Wednesday, October 23, 2013

Private Prison Problems (and the Scholars Who Warned Us)

Frank Pasquale

Readers may be interested in this fascinating report on the fusion of public and private actors in certain state prison systems:
Florida leads the nation in placing state prisons in the hands of private, profit-making companies. In recent years, the state has privatized the entirety of its $183 million juvenile commitment system — the nation’s third-largest, trailing only California and Texas. Florida not only relies on private contractors to self-report escapes and incidents of violence and abuse, but the state’s Department of Juvenile Justice routinely awards contracts to private prison operators without scrutinizing their records, a Huffington Post investigation has found.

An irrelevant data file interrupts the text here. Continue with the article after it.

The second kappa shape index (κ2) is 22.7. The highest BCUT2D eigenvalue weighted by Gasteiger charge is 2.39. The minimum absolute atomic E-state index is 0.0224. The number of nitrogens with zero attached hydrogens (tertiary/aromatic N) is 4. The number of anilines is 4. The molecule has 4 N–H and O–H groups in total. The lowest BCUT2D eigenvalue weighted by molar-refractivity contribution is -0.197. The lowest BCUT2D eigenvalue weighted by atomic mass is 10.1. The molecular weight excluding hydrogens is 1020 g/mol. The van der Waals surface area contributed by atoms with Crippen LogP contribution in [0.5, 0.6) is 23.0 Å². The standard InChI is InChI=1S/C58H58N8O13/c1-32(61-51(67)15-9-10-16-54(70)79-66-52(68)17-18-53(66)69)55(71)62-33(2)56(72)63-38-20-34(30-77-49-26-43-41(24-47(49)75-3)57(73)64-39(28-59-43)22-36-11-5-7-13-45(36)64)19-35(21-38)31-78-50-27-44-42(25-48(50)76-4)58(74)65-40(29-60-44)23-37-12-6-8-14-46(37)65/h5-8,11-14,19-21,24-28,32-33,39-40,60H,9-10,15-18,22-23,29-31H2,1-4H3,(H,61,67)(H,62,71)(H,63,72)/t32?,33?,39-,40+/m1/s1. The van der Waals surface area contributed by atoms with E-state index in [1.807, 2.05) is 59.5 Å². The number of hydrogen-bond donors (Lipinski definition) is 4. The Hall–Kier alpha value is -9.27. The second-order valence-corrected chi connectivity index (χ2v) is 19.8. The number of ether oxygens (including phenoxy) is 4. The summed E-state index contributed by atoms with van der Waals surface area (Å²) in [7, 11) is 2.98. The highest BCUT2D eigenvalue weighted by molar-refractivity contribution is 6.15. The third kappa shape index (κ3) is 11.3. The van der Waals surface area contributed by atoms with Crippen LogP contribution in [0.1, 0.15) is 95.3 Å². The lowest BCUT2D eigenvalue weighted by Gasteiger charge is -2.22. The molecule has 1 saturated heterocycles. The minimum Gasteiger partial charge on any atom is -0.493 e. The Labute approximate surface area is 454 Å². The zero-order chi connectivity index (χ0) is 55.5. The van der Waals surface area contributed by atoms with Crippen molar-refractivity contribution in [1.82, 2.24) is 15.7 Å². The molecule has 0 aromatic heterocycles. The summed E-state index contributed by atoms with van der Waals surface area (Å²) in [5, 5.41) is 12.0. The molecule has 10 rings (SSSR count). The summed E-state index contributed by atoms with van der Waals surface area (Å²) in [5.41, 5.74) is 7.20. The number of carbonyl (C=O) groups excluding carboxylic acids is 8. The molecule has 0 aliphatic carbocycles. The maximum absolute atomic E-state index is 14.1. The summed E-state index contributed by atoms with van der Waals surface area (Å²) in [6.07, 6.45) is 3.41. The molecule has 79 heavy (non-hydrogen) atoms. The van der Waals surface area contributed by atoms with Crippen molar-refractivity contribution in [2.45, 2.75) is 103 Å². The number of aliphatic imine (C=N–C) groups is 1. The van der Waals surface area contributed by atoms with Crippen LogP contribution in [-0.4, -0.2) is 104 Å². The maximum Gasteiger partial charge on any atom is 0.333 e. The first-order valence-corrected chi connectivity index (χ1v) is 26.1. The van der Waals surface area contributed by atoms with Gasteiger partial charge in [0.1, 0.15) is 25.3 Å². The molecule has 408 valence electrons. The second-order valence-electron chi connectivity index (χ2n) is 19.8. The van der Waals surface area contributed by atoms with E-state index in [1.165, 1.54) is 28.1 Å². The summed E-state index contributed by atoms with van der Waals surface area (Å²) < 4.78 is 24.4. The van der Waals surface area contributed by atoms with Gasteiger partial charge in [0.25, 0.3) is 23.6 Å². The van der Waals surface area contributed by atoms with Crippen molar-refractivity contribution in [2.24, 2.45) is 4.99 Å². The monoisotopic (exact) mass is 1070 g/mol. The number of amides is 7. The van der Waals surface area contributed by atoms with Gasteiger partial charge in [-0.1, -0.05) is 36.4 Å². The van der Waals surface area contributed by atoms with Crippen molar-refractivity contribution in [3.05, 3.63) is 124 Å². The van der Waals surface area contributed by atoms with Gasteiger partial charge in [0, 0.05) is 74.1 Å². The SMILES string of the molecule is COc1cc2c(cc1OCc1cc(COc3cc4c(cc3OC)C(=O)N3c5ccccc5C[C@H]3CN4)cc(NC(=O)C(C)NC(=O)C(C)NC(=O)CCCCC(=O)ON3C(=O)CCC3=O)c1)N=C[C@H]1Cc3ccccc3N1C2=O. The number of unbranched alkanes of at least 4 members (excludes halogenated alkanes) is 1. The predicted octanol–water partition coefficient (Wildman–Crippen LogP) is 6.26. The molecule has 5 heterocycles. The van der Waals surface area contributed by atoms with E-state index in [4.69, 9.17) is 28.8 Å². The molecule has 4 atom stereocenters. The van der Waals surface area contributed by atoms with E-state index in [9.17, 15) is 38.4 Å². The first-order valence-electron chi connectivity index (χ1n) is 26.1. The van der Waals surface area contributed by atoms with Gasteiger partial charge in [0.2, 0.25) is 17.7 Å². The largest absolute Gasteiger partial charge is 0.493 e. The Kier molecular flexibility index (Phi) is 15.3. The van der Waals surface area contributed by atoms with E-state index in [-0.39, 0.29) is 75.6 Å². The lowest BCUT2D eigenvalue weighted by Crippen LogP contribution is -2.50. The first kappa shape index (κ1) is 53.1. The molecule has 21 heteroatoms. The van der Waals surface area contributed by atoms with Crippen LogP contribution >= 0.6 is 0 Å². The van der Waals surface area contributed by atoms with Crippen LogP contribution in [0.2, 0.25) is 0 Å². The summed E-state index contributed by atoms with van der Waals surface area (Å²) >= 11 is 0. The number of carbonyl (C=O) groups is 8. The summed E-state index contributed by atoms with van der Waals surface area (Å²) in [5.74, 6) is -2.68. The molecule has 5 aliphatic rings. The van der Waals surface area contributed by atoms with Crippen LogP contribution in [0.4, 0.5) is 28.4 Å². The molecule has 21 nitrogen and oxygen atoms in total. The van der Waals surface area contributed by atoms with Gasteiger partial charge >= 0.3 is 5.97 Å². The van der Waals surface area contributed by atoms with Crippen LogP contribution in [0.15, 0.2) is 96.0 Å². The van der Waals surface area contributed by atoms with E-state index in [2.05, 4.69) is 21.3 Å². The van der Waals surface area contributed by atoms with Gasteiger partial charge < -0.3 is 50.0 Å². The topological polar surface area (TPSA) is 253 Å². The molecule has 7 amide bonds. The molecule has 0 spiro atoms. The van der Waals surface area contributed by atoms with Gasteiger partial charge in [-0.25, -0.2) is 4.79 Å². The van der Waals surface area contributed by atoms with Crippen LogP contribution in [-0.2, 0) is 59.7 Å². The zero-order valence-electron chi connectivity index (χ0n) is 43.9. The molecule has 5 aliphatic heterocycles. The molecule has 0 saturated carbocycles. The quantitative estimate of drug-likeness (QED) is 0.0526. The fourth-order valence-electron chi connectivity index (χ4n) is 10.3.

“We thought DJJ was going to be our biggest ally,” said Gordon Weekes, the chief juvenile public defender in Broward County, who has for years complained to the state about conditions inside two YSI prisons there. “They turned out to be the ally of the corporations, and the ally of the system.”
Legal scholars have warned about the possible problems with privatization for years now. As Jon Michaels observed, "A private prison company that finds it cheaper and more effective to employ excessive force (and can get away with it) may report to a state corrections agency happy to look the other way." Adam Liptak may condemn such scholars for not exhibiting influence on the policies they criticize, or not getting cited by judges. But he should scarcely be surprised to see legal scholars failing to gain attention for their work when they're trashed as a class by the New York Times.

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